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Many High-Level Disinfectants (HLDs) are designed to be re-used several times, to reprocess several medical devices from different patients. Laboratory tests are used to estimate HLD reusability.
Many High Level Disinfectants (HLDs) are intended to be re-used, meaning that the same fluid disinfects several critical or semi-critical medical instruments each day for weeks. Accordingly, FDA requires re-usable products to be “stressed” to worst-case conditions prior to efficacy testing.
The re-use test is a critical part of any HLD 510k submission for re-usable products. It generates "worst-case" product for use in several required efficacy tests, such as the AOAC Sporicidal Activity of Disinfectants Method, and it provides an estimation of the length of time the product will withstand use in the clinic before it must be replaced.
For a typical re-use test, the product is stressed in three ways. First, it is stressed by aging to the end of its expected shelf life. Second, it is stressed by exposure to clinically-relevant microorganisms and a broad array of animal proteins. Laboratory staff expose the HLD to biological matter daily, which depletes the activity of the active ingredient. Lastly, the product is stressed by dilution. Several times each day through the course of the re-use study, the HLD is exposed to corrugated respiratory care equipment. At intervals, the respiratory equipment is removed, enzymatically cleaned, rinsed, and placed back into basin with the HLD. During this process, the respiratory care equipment retains either HLD or rinse water, depending on whether it is being removed from or returned to the basin containing the HLD.
The active ingredient concentration of the HLD is monitored during the re-use test, typically by chemical titration. Once the concentration approaches the lowest concentration of active ingredient required for the HLD to remain adequately microbicidal (called the MRC, or minimum recommended concentration), the study is terminated and the days of re-use tolerated by the HLD is reported.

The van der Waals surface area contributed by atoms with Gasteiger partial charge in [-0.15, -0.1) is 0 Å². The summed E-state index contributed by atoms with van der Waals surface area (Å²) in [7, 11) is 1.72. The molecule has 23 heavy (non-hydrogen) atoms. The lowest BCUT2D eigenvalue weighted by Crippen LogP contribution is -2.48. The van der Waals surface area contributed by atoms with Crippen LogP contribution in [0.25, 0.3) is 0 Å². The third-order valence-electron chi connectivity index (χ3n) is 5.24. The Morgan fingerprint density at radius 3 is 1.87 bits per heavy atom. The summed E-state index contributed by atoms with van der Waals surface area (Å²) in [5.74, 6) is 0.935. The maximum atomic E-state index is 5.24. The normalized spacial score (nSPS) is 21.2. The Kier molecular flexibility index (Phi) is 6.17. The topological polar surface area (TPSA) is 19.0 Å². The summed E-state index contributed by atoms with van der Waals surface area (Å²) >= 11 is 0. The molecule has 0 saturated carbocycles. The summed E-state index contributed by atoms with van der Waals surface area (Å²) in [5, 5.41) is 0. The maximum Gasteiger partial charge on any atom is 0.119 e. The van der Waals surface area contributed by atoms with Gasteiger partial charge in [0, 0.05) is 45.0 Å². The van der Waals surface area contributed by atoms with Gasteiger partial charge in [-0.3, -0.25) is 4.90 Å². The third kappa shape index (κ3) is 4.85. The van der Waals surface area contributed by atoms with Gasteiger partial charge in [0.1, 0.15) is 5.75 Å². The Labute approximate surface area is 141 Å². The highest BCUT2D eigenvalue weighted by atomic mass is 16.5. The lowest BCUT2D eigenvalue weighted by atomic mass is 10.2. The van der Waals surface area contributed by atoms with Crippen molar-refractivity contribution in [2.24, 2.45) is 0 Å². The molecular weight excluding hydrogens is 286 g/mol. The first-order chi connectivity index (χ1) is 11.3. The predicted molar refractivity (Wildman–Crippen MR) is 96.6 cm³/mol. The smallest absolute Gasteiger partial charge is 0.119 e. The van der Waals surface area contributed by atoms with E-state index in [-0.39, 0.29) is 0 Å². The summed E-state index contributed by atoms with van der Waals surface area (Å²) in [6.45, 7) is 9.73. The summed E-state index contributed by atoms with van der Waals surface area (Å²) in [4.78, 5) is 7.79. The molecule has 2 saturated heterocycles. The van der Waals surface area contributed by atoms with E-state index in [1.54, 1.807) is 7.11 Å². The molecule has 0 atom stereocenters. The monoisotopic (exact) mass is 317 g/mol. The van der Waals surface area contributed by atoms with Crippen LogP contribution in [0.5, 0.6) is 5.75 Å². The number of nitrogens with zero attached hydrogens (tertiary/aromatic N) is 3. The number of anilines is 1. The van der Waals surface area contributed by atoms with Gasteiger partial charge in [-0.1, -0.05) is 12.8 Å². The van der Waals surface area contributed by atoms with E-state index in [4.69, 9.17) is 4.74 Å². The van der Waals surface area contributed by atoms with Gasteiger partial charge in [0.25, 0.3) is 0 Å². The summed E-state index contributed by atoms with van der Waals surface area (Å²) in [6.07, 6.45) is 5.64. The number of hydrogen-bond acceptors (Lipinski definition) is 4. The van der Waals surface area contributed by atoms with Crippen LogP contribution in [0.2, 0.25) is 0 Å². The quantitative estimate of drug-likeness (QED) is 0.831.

MRC concentrations vary depending on the active ingredient. Examples of known MRC values for several active ingredients are presented below:
- Ortho-phthalaldehyde - 0.3%
- Glutaraldehyde - 1.5%
- Peracetic Acid - 2.0%
The re-use period can last anywhere from 5 to 28 days depending on the stability of the active ingredient, its resistance to organic matter, and the exposure temperature of the study, which is sometimes elevated to match exposure conditions in automated endoscope reprocessors.
The re-use test provides an excellent indication of expected HLD use-life. To be extra safe, active ingredient levels are also checked during clinical use. Re-usable HLD products are often sold with validated chemical test strips to quickly measure active ingredient concentration. These test strips are specific for the HLD product and are calibrated to show approximately 50% failure at the MRC and 100% failure below the MRC.
If your company has questions about HLD testing, Microchem is here to help.